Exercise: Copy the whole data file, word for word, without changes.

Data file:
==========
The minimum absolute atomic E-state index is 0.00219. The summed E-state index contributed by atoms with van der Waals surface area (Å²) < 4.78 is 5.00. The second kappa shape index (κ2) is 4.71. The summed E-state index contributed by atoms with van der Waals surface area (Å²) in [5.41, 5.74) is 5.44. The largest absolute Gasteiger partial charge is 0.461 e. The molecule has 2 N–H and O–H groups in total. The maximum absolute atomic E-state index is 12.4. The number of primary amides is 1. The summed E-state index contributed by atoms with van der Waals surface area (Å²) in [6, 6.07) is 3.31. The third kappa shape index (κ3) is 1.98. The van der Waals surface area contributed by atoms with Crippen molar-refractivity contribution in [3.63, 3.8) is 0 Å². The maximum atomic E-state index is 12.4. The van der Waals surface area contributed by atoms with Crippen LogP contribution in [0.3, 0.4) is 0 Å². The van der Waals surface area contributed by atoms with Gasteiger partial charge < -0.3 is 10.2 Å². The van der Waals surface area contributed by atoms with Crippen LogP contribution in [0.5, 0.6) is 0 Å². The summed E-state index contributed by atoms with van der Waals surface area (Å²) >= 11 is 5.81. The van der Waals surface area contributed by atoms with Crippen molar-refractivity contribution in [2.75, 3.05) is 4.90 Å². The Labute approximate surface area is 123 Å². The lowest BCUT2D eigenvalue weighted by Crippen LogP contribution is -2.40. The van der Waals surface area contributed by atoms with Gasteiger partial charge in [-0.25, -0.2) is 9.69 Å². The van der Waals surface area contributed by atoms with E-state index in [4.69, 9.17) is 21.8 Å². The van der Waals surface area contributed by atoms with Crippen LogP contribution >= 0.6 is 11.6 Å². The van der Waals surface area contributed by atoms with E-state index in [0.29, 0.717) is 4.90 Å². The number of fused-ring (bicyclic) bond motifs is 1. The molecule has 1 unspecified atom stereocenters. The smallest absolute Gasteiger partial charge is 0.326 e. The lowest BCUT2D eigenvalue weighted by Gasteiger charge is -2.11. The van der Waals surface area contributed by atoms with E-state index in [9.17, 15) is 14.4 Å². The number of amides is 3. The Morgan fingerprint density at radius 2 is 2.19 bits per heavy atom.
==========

The minimum absolute atomic E-state index is 0.00219. The summed E-state index contributed by atoms with van der Waals surface area (Å²) < 4.78 is 5.00. The second kappa shape index (κ2) is 4.71. The summed E-state index contributed by atoms with van der Waals surface area (Å²) in [5.41, 5.74) is 5.44. The largest absolute Gasteiger partial charge is 0.461 e. The molecule has 2 N–H and O–H groups in total. The maximum absolute atomic E-state index is 12.4. The number of primary amides is 1. The summed E-state index contributed by atoms with van der Waals surface area (Å²) in [6, 6.07) is 3.31. The third kappa shape index (κ3) is 1.98. The van der Waals surface area contributed by atoms with Crippen molar-refractivity contribution in [3.63, 3.8) is 0 Å². The maximum atomic E-state index is 12.4. The van der Waals surface area contributed by atoms with Crippen LogP contribution in [0.3, 0.4) is 0 Å². The van der Waals surface area contributed by atoms with Gasteiger partial charge < -0.3 is 10.2 Å². The van der Waals surface area contributed by atoms with Crippen LogP contribution in [0.5, 0.6) is 0 Å². The summed E-state index contributed by atoms with van der Waals surface area (Å²) >= 11 is 5.81. The van der Waals surface area contributed by atoms with Crippen molar-refractivity contribution in [2.75, 3.05) is 4.90 Å². The Labute approximate surface area is 123 Å². The lowest BCUT2D eigenvalue weighted by Crippen LogP contribution is -2.40. The van der Waals surface area contributed by atoms with Gasteiger partial charge in [-0.25, -0.2) is 9.69 Å². The van der Waals surface area contributed by atoms with E-state index in [4.69, 9.17) is 21.8 Å². The van der Waals surface area contributed by atoms with Crippen LogP contribution >= 0.6 is 11.6 Å². The van der Waals surface area contributed by atoms with E-state index in [0.29, 0.717) is 4.90 Å². The number of fused-ring (bicyclic) bond motifs is 1. The molecule has 1 unspecified atom stereocenters. The smallest absolute Gasteiger partial charge is 0.326 e. The lowest BCUT2D eigenvalue weighted by Gasteiger charge is -2.11. The van der Waals surface area contributed by atoms with E-state index in [9.17, 15) is 14.4 Å². The number of amides is 3. The Morgan fingerprint density at radius 2 is 2.19 bits per heavy atom.